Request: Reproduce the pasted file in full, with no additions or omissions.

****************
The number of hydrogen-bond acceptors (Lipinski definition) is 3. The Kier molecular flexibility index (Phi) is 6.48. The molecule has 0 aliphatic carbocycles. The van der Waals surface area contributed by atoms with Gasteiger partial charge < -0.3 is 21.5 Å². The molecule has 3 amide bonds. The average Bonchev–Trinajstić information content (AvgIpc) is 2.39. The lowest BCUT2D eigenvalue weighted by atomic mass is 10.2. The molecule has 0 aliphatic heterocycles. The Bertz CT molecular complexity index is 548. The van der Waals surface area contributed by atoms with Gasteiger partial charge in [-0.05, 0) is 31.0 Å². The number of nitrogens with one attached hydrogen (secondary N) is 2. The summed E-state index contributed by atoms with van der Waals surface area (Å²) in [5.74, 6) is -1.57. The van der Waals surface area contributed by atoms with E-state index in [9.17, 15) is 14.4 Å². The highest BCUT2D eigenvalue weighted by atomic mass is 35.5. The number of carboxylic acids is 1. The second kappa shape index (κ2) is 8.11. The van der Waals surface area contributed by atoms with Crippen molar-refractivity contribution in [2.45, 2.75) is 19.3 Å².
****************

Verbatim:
The number of hydrogen-bond acceptors (Lipinski definition) is 3. The Kier molecular flexibility index (Phi) is 6.48. The molecule has 0 aliphatic carbocycles. The van der Waals surface area contributed by atoms with Gasteiger partial charge < -0.3 is 21.5 Å². The molecule has 3 amide bonds. The average Bonchev–Trinajstić information content (AvgIpc) is 2.39. The lowest BCUT2D eigenvalue weighted by atomic mass is 10.2. The molecule has 0 aliphatic heterocycles. The Bertz CT molecular complexity index is 548. The van der Waals surface area contributed by atoms with Gasteiger partial charge in [-0.05, 0) is 31.0 Å². The number of nitrogens with one attached hydrogen (secondary N) is 2. The summed E-state index contributed by atoms with van der Waals surface area (Å²) in [5.74, 6) is -1.57. The van der Waals surface area contributed by atoms with E-state index in [9.17, 15) is 14.4 Å². The highest BCUT2D eigenvalue weighted by atomic mass is 35.5. The number of carboxylic acids is 1. The second kappa shape index (κ2) is 8.11. The van der Waals surface area contributed by atoms with Crippen molar-refractivity contribution in [2.45, 2.75) is 19.3 Å².